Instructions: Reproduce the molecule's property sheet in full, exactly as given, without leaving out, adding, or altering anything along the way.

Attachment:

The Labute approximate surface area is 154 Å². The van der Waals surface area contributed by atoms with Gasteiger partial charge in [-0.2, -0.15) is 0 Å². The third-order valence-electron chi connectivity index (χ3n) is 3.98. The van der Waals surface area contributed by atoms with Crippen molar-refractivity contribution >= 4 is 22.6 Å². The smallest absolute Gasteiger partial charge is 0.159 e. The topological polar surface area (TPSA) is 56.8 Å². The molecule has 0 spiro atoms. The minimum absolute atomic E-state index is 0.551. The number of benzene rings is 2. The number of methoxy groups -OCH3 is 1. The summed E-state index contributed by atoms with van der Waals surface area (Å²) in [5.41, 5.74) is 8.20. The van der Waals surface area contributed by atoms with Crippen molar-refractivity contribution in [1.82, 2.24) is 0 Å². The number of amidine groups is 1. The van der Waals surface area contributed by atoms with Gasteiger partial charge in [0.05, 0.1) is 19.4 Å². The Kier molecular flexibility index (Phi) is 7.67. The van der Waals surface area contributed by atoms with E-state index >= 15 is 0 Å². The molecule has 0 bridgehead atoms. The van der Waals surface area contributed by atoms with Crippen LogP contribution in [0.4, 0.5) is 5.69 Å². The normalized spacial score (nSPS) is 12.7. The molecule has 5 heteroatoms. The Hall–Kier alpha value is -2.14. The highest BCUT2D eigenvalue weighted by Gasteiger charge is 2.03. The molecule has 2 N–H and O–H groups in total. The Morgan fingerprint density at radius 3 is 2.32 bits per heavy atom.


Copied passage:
The Labute approximate surface area is 154 Å². The van der Waals surface area contributed by atoms with Gasteiger partial charge in [-0.2, -0.15) is 0 Å². The third-order valence-electron chi connectivity index (χ3n) is 3.98. The van der Waals surface area contributed by atoms with Crippen molar-refractivity contribution >= 4 is 22.6 Å². The smallest absolute Gasteiger partial charge is 0.159 e. The topological polar surface area (TPSA) is 56.8 Å². The molecule has 0 spiro atoms. The minimum absolute atomic E-state index is 0.551. The number of benzene rings is 2. The number of methoxy groups -OCH3 is 1. The summed E-state index contributed by atoms with van der Waals surface area (Å²) in [5.41, 5.74) is 8.20. The van der Waals surface area contributed by atoms with Crippen molar-refractivity contribution in [1.82, 2.24) is 0 Å². The number of amidine groups is 1. The van der Waals surface area contributed by atoms with Gasteiger partial charge in [0.05, 0.1) is 19.4 Å². The Kier molecular flexibility index (Phi) is 7.67. The van der Waals surface area contributed by atoms with E-state index >= 15 is 0 Å². The molecule has 0 bridgehead atoms. The van der Waals surface area contributed by atoms with Crippen LogP contribution in [0.4, 0.5) is 5.69 Å². The normalized spacial score (nSPS) is 12.7. The molecule has 5 heteroatoms. The Hall–Kier alpha value is -2.14. The highest BCUT2D eigenvalue weighted by Gasteiger charge is 2.03. The molecule has 2 N–H and O–H groups in total. The Morgan fingerprint density at radius 3 is 2.32 bits per heavy atom.